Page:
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Reviews of RSR


noel00

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Marvin Hill has a review in Dialogue Vol 39, No3 on RSR.I was amazed how critical he was of the book. Some of the major points he raised were the differences between the 1832 and 1838 account, exactly how and what the BOM witnesses saw (with their naked or spiritual eyes). While he is impressed with much of the book he thought their were serious problems with how Bushman chose which evidence to accept and his interpretation of difficult areas.

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Marvin Hill has a review in Dialogue Vol 39, No3 on RSR.I was amazed how critical he was of the book. Some of the major points he raised were the differences between the 1832 and 1838 account, exactly how and what the BOM witnesses saw (with their naked or spiritual eyes). While he is impressed with much of the book he thought their were serious problems with how Bushman chose which evidence to accept and his interpretation of difficult areas.

The naked/spiritual eyes "problem" is mostly the invention of those who wish to do away with the power of witnesses to the physical, actual BoM plates, plain and simple. Looking at the full historical record as much as is available critics are making a mountain from a molehill by selecting evidence which favors their spirity version.

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The naked/spiritual eyes "problem" is mostly the invention of those who wish to do away with the power of witnesses to the physical, actual BoM plates, plain and simple. Looking at the full historical record as much as is available critics are making a mountain from a molehill by selecting evidence which favors their spirity version.

I think that this is a bit too simplistic. Withing the context of magic, the spiritual/physical divide of seeing is very thin. While the testimonies of the eight witnesses (and maybe David Whitmer's and Oliver Cowdery's) perhaps lend themselves to a more physical manifestation. Martin Harris's vision of the plates, and his own descriptions of the vision, seems to be a spiritual and not physical experience.

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I think that this is a bit too simplistic. Withing the context of magic, the spiritual/physical divide of seeing is very thin. While the testimonies of the eight witnesses (and maybe David Whitmer's and Oliver Cowdery's) perhaps lend themselves to a more physical manifestation. Martin Harris's vision of the plates, and his own descriptions of the vision, seems to be a spiritual and not physical experience.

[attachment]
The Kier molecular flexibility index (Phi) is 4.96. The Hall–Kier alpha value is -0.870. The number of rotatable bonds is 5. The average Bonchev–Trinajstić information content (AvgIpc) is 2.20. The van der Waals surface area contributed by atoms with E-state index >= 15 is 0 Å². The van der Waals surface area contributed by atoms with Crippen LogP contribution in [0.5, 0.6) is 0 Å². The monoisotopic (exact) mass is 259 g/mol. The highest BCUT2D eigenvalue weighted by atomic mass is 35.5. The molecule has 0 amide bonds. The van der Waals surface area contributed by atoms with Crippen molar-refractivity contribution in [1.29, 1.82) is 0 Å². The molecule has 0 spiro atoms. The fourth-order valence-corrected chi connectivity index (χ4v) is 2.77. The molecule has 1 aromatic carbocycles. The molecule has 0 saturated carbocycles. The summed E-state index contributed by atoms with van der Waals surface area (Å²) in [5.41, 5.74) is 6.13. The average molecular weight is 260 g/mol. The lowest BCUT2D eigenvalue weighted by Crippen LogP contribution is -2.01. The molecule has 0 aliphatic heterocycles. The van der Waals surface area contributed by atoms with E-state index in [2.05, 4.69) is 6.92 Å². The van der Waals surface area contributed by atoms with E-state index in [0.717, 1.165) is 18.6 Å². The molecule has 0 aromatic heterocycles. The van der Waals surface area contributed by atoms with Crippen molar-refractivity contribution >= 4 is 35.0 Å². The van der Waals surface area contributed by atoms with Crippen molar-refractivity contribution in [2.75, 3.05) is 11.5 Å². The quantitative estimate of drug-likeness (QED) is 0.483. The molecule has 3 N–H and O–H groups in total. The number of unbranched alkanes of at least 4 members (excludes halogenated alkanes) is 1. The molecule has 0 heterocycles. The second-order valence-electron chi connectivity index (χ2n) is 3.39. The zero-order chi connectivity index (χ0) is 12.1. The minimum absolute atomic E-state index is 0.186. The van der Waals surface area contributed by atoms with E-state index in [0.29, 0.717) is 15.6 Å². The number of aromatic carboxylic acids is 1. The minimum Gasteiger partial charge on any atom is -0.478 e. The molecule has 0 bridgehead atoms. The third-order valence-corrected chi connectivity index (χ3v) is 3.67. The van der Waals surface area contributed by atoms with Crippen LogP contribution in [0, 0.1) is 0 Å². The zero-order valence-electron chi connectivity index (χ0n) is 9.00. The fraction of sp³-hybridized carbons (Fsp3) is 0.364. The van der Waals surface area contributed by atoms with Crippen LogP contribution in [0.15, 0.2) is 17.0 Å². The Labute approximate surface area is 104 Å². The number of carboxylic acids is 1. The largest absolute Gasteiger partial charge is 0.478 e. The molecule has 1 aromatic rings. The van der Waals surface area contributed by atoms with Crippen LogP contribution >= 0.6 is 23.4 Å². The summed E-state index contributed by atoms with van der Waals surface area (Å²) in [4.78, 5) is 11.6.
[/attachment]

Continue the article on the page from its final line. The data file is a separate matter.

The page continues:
Maybe . . . perhaps . . . seems . . .

Hmmmmmm

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The book was definitely lacking in a few respects, including in its treatment of polygamy (IMO). It is, however, the best Joseph Smith biography currently available, and what it does include makes up in large measure for what is omitted.

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I think that this is a bit too simplistic. Withing the context of magic, the spiritual/physical divide of seeing is very thin.

Which exactly supports my point. And Martin Harris specifically made statements that made it clear he believed he physically saw and handled the plates in addition to any spiritual element.

While the testimonies of the eight witnesses (and maybe David Whitmer's and Oliver Cowdery's) perhaps lend themselves to a more physical manifestation.

More physical in terms of "yes, we handled it with our own hands" sort of thing. :P

Martin Harris's vision of the plates, and his own descriptions of the vision, seems to be a spiritual and not physical experience.

Wow, I should have read your whole post first. As you can see, I disagree. ;)

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forgive me for not being a omniscient God like you who is able to make absolute claims.

I know some minor gods who are leery about doing that outside their areas of expertise.

Yours under the semi-scient oaks,

Nathair /|\

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The book was definitely lacking in a few respects, including in its treatment of polygamy (IMO). It is, however, the best Joseph Smith biography currently available, and what it does include makes up in large measure for what is omitted.

I agree. It is the best thus far, notwithstanding its weaknesses.

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